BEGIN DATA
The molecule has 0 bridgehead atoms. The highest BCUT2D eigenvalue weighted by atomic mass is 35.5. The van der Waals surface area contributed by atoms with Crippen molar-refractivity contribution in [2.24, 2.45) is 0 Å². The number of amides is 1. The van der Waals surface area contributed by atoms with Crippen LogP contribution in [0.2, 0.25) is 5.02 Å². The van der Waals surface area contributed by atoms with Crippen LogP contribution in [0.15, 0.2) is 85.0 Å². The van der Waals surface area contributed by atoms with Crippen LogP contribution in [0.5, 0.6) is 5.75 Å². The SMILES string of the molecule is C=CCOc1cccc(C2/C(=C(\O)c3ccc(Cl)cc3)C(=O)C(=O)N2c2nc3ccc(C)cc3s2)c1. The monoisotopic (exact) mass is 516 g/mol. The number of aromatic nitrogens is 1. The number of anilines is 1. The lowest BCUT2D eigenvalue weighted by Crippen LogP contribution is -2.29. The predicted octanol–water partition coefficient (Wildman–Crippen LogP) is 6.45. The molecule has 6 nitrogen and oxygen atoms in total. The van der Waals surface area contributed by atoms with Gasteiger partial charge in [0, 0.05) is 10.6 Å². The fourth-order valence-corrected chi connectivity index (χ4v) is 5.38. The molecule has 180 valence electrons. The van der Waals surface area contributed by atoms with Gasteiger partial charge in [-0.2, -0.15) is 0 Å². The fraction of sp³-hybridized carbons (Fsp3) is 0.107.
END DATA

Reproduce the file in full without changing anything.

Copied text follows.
The molecule has 0 bridgehead atoms. The highest BCUT2D eigenvalue weighted by atomic mass is 35.5. The van der Waals surface area contributed by atoms with Crippen molar-refractivity contribution in [2.24, 2.45) is 0 Å². The number of amides is 1. The van der Waals surface area contributed by atoms with Crippen LogP contribution in [0.2, 0.25) is 5.02 Å². The van der Waals surface area contributed by atoms with Crippen LogP contribution in [0.15, 0.2) is 85.0 Å². The van der Waals surface area contributed by atoms with Crippen LogP contribution in [0.5, 0.6) is 5.75 Å². The SMILES string of the molecule is C=CCOc1cccc(C2/C(=C(\O)c3ccc(Cl)cc3)C(=O)C(=O)N2c2nc3ccc(C)cc3s2)c1. The monoisotopic (exact) mass is 516 g/mol. The number of aromatic nitrogens is 1. The number of anilines is 1. The lowest BCUT2D eigenvalue weighted by Crippen LogP contribution is -2.29. The predicted octanol–water partition coefficient (Wildman–Crippen LogP) is 6.45. The molecule has 6 nitrogen and oxygen atoms in total. The van der Waals surface area contributed by atoms with Gasteiger partial charge in [0, 0.05) is 10.6 Å². The fourth-order valence-corrected chi connectivity index (χ4v) is 5.38. The molecule has 180 valence electrons. The van der Waals surface area contributed by atoms with Gasteiger partial charge in [-0.2, -0.15) is 0 Å². The fraction of sp³-hybridized carbons (Fsp3) is 0.107.